CCRs work just fine… at least the two I dive seem to… but all rebreathers are unforgiving of sloppy procedure and short-cuts. Most divers will experience one – sometimes more than one – “come to Jesus” moment during 100 hours of operation. The most essential lesson they will learn is not that their unit malfunctioned, but that they dropped a stitch and the culprit is HUMAN ERROR. They will develop a visceral understanding that they were at fault.

    You can read all about human error and lack of situational awareness in a book – damn, I’ve written about it myself – but the words tend to leap out of your memory and grab you around the throat when you are at 60 metres and recall that you did not do a thorough pre-dive check: and that gurgling sound is not because the rebreather was designed incorrectly. Operator error is a great teacher, and a very fine learning tool.

    So, what’s the problem? Simple, really. We can expect a lot of interest in rebreather training during the next few years as this whole Sport Diver Rebreather thing hits the market, and there is going to be a temptation for instructors to “get in on the action.” I have already heard instructors selling the concept to their students. However, few of them have any experience diving rebreathers, and more to the point, do not seem to comprehend that a rebreather is unlike any piece of open-circuit kit and no amount of time on open-circuit translates to running a CCR life-support system. My fear is that some instructors may fudge their logbooks in order to attain instructor status in the shortest time possible. There are some checks and balances in place, but there are ways to cheat them too.

    I may be alarmist and all this concern may be unfounded. But please, if you or someone you care for is thinking about making the switch to a rebreather, be very, very careful that you avoid any whiff of Zero-to-Hero in your instructor: regardless of the agency they teach for or the unit they teach on.


    __________

    This essay was first published at decodoppler.wordpress.com
    ianr33, Quero, cerich and 4 others like this.
    Comments 8 Comments
    1. tstormdiver's Avatar
      tstormdiver -
      I couldn't agree more. It took me 2 yrs to attain my Adv. Nitrox/ DP certification. The first night in the pool, I realized I was nowhere near ready to do the OW portion, even with over 150 dives under my belt. The step from recreational to technical diving is huge,... & needs to be. It rquires the utmost seriousness & motivation. During that 2 yrs, I was introduced to diving in double cylinder (for me, was like lerning to dive all over again). It worked on the needed skills, until I felt reasonably sure of myself. When I finally went through the OW portion, I was able to do the required skills, though not pretty, I did them,... including handling a real life free flowing regulator incident with calm & composure. When I went through my Cave diving training, it took me another 2 yrs to go from Intro level to Full Cave. I failed the Full Cave portion no less than 4 times. Each time I failed, I took the lessons learned home & practiced & perfected the necessary skills, each time I attempted the course, I got a little closer. My instructor was very hard on me, but by doing so, it taught me the awareness, skills & respect a diver should have for that kind of environment. Looking back, it was tough, heart wrenching & frustrating at times. I'm so very glad I had to go through that. It prepared & toughened me mentally for what is needed to survive in a cave environment. Since becoming an OW Instructor, I even understand that concept even more. I NEED to know my students can handle themselves, once they out from under my wings in the great wide world. My technical instructor was just doing the same thing for me in a much bigger realm.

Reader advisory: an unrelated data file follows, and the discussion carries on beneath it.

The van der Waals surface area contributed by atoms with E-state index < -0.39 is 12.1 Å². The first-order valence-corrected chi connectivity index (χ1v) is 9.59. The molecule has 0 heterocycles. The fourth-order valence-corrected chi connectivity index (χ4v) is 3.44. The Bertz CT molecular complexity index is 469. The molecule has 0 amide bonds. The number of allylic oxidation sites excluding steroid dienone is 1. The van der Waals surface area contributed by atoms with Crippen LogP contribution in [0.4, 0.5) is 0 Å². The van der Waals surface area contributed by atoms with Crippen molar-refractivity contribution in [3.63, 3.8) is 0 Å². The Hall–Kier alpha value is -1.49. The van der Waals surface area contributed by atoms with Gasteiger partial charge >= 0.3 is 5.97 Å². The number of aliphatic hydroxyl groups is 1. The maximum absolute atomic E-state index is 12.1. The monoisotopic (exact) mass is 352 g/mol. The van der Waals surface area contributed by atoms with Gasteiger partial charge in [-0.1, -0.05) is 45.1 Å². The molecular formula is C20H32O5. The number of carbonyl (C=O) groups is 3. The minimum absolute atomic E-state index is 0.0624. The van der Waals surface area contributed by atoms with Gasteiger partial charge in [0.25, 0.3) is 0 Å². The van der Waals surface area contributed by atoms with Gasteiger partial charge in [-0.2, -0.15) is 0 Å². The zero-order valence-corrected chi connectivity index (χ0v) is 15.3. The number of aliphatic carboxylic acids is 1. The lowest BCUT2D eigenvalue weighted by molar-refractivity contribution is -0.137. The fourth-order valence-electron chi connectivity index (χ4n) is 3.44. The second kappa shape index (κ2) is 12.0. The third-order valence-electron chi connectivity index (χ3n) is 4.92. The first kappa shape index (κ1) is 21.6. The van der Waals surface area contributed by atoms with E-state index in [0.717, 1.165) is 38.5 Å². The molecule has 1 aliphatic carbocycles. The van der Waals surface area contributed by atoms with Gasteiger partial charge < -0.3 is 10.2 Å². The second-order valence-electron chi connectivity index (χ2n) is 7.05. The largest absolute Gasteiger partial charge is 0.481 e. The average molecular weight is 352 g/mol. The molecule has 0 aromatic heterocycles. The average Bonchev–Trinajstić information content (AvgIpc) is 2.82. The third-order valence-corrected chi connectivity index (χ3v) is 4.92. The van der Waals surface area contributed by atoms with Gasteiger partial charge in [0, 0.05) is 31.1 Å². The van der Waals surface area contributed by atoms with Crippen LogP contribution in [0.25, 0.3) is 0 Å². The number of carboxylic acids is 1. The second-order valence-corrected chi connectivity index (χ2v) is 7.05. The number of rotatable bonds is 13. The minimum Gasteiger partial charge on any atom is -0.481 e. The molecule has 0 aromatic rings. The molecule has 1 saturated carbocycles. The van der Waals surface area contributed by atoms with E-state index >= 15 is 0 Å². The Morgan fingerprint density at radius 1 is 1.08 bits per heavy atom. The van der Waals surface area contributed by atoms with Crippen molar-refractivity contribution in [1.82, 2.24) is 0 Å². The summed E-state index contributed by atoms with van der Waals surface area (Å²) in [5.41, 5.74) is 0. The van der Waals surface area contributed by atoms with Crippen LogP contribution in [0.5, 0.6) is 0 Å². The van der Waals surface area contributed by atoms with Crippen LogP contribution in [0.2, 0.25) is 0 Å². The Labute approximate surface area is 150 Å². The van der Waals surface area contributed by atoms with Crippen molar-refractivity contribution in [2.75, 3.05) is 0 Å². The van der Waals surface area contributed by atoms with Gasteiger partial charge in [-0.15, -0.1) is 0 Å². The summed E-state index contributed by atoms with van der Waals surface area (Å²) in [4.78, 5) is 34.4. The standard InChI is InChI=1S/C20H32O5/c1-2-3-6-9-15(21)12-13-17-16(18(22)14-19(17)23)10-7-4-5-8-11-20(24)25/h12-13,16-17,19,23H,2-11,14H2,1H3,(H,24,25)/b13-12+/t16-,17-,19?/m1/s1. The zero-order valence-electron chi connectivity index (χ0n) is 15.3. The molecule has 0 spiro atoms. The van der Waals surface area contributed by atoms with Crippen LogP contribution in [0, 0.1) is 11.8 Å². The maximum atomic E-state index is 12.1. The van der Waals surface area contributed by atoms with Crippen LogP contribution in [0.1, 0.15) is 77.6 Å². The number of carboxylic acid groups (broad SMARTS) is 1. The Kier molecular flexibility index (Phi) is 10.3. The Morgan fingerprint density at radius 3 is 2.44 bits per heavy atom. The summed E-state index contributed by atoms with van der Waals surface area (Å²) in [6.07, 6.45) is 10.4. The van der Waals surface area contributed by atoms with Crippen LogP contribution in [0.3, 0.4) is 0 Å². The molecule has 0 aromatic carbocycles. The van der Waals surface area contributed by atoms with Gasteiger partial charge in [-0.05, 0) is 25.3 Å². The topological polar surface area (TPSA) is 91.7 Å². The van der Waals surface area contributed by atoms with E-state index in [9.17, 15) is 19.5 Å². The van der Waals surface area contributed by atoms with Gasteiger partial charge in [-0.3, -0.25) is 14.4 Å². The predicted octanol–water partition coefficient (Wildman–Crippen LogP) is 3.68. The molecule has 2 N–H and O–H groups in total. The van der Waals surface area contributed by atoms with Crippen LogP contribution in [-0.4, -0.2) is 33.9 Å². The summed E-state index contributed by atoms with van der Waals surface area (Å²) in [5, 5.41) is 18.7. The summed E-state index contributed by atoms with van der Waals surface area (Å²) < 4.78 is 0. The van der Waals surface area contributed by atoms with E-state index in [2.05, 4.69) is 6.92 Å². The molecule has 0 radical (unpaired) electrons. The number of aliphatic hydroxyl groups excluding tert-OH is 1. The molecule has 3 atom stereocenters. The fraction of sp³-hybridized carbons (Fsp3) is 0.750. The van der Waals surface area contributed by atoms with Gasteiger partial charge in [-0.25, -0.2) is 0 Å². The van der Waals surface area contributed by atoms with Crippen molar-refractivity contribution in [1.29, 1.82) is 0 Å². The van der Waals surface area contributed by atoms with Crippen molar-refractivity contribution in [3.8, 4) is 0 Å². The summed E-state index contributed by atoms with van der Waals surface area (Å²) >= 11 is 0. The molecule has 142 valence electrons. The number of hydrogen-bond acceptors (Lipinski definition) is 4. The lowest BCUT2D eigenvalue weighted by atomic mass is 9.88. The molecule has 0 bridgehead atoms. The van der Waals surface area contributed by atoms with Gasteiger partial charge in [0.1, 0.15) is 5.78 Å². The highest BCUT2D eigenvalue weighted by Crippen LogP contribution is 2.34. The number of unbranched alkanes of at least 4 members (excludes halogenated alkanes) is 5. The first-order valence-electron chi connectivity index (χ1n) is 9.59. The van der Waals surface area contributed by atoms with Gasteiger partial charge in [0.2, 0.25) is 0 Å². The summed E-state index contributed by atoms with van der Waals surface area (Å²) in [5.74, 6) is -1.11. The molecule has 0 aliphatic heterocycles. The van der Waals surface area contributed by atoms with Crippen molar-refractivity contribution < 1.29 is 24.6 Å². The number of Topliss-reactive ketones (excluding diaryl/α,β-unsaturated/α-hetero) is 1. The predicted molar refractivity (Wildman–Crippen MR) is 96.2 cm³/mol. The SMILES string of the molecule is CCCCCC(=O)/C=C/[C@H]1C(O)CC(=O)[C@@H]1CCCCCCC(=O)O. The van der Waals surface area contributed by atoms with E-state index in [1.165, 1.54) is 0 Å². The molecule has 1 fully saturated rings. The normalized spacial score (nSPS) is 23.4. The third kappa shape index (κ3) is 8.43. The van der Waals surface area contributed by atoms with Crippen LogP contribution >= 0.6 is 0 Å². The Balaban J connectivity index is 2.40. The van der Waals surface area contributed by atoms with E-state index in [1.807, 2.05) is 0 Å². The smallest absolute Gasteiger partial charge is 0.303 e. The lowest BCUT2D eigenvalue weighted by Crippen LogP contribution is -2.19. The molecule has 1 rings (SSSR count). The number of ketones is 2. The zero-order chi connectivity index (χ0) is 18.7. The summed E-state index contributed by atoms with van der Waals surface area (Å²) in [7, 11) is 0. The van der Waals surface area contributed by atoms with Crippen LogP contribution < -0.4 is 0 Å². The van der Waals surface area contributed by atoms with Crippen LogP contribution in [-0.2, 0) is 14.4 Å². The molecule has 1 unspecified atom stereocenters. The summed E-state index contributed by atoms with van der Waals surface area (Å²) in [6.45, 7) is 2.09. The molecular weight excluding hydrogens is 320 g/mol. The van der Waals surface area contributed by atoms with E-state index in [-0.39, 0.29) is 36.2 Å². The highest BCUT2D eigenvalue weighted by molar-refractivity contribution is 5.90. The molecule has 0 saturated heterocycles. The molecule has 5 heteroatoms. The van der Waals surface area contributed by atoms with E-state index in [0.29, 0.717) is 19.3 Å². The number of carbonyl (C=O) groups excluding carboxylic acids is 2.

1. Taliena's Avatar
      Taliena -
      I disagree in some cases. Why? Nobody had a problem with a zero-to-hero driving license course. But thats the same. After getting you driving license, you will have to learn driving a car. And that's accepted.
      It all depends on the person himself. I'm an autodidact. I learned diving myself en got in 8 months (120 dives) ow-aow-rescue-DM. Now I'm following a advanced nitrox/decompression diving course, 'on the slow' way. It's horrible for me. It takes 5 months at the moment and all it's depending on the instructor. I dived 100+ dives in 5 months and train serious (but I never dive alone), to test some things, I use the pool of my club. Most people forget that there are serious divers who want to train to improve their skills very fast. I dive 2-3 times a week, so I can go faster than someone who dives only 1-2 times a month. But instuctors forget these difference. And if I dive, I allways try to do some skills. The problem is again in the diving world that everybody has a finger to say: 'you are going to fast, you only use doubles for only a couple of months, etc'. but they all forget that no person is the same (diving doubles is not rocket science, it's the same as diving a single tank for me). I know I'm more serious than most other divers, if I want something, I will go and fight for it.
      So: For some people a zero-to-hero course is not a good idea, but for some people it is the best way.
    1. Ben Prusinski's Avatar
      Ben Prusinski -
      I agree that time, experience and proper training are critical to move from rec diving to tech level. In fact, once I complete my advanced PADI courses and reach Dive Master level even after 300 dives, I will take the GUE training courses and patience to learn rebreathers safely and correctly. I read the DAN magazine and see a lot of even experienced tech divers who get DCS and live to write about how painful it is all caused by even these seasoned tech divers making stupid mistakes.